The reason I put "game modes" in quotes is because Flowstorm handles them in a rather unique way: each level features all six modes...at once. Let me explain. It's probably more apt to call them "styles of play" rather than game modes. When you select a level, you will see six leaderboards, each representing a different style of play. The most basic leaderboard is titled Racers, which is simply finishing the level as fast as possible. Environmentalists tasks you with finishing while using as little fuel as possible (this is where the sliding would be essential, as it conserves fuel), Accelerators is finishing as fast as possible under constant acceleration, Counterclockers requires finishing the level without turning right, Clockers requires finishing the level without turning left, and finally Untouchables is finishing the level without touching the ground. This is a great way of doing things because it takes out the tedious step of choosing a game mode – the game handles that for you. Release the accelerate key and the Accelerators time disappears. Touch the ground and Untouchables disappears. It's a very novel system and absolutely perfect for a game where you frequently die.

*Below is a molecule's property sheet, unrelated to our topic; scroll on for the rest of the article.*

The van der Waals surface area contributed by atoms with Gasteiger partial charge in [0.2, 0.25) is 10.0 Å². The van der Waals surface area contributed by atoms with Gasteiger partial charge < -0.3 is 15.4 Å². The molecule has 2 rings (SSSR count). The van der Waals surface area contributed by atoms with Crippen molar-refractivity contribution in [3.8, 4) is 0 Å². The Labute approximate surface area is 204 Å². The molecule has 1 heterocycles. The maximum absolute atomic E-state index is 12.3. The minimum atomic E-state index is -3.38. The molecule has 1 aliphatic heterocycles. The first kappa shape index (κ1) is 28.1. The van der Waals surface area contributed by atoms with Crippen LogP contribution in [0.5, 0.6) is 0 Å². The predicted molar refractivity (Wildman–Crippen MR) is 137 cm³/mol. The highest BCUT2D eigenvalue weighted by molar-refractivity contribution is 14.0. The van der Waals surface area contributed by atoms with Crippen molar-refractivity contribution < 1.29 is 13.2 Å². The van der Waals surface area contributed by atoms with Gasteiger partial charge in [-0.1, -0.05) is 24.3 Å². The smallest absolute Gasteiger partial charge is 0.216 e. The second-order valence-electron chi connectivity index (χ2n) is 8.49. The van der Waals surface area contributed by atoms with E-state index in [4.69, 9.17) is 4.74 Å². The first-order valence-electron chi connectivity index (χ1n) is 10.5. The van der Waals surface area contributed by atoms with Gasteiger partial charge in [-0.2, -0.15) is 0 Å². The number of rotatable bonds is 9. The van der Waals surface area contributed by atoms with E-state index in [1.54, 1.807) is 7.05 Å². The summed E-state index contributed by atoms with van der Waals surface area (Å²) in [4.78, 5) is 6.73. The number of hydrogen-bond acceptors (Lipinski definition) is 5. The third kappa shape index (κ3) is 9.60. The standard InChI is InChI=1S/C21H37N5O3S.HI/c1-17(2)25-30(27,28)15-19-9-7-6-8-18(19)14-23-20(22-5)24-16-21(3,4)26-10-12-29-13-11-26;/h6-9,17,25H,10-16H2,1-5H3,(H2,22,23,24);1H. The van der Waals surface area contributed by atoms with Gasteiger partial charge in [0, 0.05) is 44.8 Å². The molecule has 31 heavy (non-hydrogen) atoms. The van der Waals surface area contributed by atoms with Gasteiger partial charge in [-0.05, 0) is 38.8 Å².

Such a system also lends itself well to level creation as the map creator doesn't have to worry about choosing which game mode(s) to allow. And yes, that was a subtle hint at another great feature of Flowstorm – it comes with a level editor! Though I did not get to test out the level editor – it's only available in the standalone version of the game and not the free-to-play web version that I tried – based on the videos, it looks quite easy and intuitive to use. If you have any experience using the Pen Tool in Adobe Illustrator or Photoshop, or the Curve Tools in 3D modeling programs like Maya, you'll be right at home in Flowstorm's level editor. In fact, it may actually be easier than those aforementioned tools, as you can easily add and remove points, divide segments in half, and toggle linearity (lines vs. curves). After you lay out a path, you can set the spawn point and place checkpoints and various props to bring the level to life.